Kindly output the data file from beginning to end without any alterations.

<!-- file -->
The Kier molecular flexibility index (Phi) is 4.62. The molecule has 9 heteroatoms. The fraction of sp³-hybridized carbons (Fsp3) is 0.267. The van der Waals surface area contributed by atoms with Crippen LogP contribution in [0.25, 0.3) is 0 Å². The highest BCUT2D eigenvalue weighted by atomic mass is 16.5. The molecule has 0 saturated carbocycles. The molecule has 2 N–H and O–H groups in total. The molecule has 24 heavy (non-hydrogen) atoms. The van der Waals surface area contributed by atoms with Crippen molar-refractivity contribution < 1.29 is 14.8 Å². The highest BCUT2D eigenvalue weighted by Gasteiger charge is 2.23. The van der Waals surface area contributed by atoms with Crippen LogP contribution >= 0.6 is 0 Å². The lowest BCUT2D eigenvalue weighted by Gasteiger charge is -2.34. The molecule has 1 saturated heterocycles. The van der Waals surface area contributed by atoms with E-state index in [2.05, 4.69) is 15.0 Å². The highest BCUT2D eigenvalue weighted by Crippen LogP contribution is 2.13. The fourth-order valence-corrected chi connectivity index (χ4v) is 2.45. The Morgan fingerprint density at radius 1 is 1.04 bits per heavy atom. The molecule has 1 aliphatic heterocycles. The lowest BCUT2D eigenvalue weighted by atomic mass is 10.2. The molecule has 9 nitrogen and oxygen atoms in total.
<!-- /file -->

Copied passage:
The Kier molecular flexibility index (Phi) is 4.62. The molecule has 9 heteroatoms. The fraction of sp³-hybridized carbons (Fsp3) is 0.267. The van der Waals surface area contributed by atoms with Crippen LogP contribution in [0.25, 0.3) is 0 Å². The highest BCUT2D eigenvalue weighted by atomic mass is 16.5. The molecule has 0 saturated carbocycles. The molecule has 2 N–H and O–H groups in total. The molecule has 24 heavy (non-hydrogen) atoms. The van der Waals surface area contributed by atoms with Crippen molar-refractivity contribution < 1.29 is 14.8 Å². The highest BCUT2D eigenvalue weighted by Gasteiger charge is 2.23. The van der Waals surface area contributed by atoms with Crippen LogP contribution >= 0.6 is 0 Å². The lowest BCUT2D eigenvalue weighted by Gasteiger charge is -2.34. The molecule has 1 saturated heterocycles. The van der Waals surface area contributed by atoms with E-state index in [2.05, 4.69) is 15.0 Å². The highest BCUT2D eigenvalue weighted by Crippen LogP contribution is 2.13. The fourth-order valence-corrected chi connectivity index (χ4v) is 2.45. The Morgan fingerprint density at radius 1 is 1.04 bits per heavy atom. The molecule has 1 aliphatic heterocycles. The lowest BCUT2D eigenvalue weighted by atomic mass is 10.2. The molecule has 9 nitrogen and oxygen atoms in total.